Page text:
The second limitation has to do with the response rate. Although the overall response rate was satisfactory (83%), the response rate of the intervention group was significantly lower (76%) than that of the control group (91%). We could find no indications for selection bias since we could not demonstrate clear baseline differences between the responders and nonresponders (except for marital status). The bias that still might have been introduced was accounted for by imputing all missing data (multiple imputations) and performing intention-to-treat analyses. Nevertheless, imputing 24% of the data might have led to unreliable estimates.
Another limitation is the fact that participants could only be included in the study if they had computer skills and access to Internet. Thus, the participants in this study were more highly educated than the general population, and it is uncertain whether the results of this study can be generalized to people with less education.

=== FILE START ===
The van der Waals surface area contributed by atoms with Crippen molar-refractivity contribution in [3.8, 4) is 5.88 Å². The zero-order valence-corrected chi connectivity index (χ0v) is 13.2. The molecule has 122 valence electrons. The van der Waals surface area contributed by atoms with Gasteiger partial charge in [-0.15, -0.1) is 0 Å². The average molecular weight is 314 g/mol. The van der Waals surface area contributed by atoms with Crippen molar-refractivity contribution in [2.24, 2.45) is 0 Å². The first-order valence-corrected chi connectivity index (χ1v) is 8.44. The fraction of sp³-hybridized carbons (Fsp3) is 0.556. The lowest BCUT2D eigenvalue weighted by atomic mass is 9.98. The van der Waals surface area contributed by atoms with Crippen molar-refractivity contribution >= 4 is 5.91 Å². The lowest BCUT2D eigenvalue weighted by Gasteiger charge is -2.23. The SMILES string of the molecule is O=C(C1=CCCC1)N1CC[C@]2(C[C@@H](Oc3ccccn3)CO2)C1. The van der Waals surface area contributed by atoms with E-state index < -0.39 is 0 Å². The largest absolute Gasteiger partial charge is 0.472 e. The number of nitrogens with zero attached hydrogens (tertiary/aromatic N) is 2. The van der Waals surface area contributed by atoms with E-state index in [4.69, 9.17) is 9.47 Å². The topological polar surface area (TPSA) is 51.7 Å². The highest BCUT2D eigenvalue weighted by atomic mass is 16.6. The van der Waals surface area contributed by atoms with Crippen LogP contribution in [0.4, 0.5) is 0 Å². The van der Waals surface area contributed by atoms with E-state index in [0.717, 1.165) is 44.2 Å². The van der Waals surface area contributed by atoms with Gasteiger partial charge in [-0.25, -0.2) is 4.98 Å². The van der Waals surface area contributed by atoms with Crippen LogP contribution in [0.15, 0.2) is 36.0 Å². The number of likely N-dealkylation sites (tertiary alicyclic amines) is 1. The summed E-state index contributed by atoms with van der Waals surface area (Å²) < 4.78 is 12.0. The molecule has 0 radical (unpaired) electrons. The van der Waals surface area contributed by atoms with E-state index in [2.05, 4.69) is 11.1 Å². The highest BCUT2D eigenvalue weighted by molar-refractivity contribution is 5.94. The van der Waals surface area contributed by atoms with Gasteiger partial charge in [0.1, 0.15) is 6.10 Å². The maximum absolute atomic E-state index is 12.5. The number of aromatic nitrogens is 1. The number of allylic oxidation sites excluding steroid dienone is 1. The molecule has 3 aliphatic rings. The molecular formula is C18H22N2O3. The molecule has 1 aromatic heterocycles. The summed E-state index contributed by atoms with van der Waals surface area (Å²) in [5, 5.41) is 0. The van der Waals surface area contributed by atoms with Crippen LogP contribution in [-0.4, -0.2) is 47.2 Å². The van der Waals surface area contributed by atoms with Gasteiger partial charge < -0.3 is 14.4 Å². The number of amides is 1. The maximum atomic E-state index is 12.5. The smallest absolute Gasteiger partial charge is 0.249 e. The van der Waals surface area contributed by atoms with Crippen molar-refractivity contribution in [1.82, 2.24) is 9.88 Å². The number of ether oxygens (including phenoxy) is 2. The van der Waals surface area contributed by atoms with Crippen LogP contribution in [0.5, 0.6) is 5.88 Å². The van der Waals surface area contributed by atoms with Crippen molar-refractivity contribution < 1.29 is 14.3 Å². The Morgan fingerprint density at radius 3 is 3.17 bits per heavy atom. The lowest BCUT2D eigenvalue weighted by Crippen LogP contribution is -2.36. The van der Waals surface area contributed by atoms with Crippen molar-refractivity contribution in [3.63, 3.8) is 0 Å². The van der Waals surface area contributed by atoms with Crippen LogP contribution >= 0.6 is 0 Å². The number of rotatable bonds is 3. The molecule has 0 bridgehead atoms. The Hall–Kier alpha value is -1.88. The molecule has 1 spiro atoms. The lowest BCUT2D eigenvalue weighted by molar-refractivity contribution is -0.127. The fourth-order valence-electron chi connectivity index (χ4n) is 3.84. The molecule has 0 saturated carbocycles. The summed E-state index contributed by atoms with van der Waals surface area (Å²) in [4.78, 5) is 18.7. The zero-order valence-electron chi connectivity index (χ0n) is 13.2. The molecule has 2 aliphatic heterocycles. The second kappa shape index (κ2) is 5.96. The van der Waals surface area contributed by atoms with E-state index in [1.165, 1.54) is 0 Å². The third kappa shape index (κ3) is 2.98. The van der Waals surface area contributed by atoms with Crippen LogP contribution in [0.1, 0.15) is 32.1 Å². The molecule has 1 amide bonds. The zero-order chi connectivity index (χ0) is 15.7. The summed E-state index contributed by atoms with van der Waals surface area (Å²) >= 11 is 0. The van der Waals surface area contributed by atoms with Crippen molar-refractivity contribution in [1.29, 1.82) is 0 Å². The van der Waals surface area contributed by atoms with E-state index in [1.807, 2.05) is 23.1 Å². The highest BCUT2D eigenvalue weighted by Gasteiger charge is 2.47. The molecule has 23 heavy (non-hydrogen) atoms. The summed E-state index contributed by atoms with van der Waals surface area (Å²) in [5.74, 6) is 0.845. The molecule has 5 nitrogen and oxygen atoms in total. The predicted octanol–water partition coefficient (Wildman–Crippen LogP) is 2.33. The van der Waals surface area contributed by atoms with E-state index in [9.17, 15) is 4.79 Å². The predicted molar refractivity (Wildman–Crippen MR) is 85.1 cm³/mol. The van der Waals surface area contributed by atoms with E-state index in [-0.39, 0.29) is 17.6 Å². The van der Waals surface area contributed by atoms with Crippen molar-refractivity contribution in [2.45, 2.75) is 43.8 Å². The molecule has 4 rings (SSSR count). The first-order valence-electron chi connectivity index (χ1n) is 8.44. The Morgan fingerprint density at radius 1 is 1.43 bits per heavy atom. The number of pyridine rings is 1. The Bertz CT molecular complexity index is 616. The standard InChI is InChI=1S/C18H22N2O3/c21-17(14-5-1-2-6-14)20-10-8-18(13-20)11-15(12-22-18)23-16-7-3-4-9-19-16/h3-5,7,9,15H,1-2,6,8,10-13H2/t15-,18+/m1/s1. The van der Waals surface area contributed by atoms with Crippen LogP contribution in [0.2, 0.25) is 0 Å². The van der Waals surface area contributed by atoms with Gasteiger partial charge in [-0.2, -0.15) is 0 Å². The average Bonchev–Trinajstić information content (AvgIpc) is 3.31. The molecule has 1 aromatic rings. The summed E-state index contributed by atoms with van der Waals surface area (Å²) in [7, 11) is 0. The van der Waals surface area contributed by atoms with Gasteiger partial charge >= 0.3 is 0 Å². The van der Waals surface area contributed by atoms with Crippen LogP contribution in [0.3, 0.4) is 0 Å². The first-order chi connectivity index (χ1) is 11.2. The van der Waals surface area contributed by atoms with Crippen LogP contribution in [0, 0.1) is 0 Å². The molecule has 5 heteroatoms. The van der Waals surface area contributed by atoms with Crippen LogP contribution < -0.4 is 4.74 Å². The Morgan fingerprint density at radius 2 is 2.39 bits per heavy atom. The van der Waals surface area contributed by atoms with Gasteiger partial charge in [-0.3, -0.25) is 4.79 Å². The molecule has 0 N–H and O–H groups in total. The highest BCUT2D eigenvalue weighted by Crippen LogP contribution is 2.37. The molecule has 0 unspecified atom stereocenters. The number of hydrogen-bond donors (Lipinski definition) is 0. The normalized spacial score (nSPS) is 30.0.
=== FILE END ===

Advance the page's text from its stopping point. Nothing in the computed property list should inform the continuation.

Meta-analyses for bibliotherapy regarding different types of target problems have shown effect sizes between 0.53 and 0.96 . For depression and anxiety, a recent meta-analysis of Web-based, cognitive behavioral, self-help interventions showed mean effect sizes (Cohen’s d) of 0.32 and 0.96, respectively . Thus, our results on symptoms of depression and anxiety seem to fit well within the reported range. It is important to note that our results were obtained in less time (4 weeks) than is usual for Web-based interventions for anxiety or depression (often 6 weeks or more). Furthermore, our results are also almost identical to those found in a meta-analysis of face-to-face problem-solving treatment (d = 0.42) . All this implies that our intervention may be a worthwhile alternative to other more intensive or expensive treatment options, especially since it can be used for participants with comorbid symptoms of anxiety and depression. However, longer follow-up studies are necessary to determine the treatment gains over a longer period of time.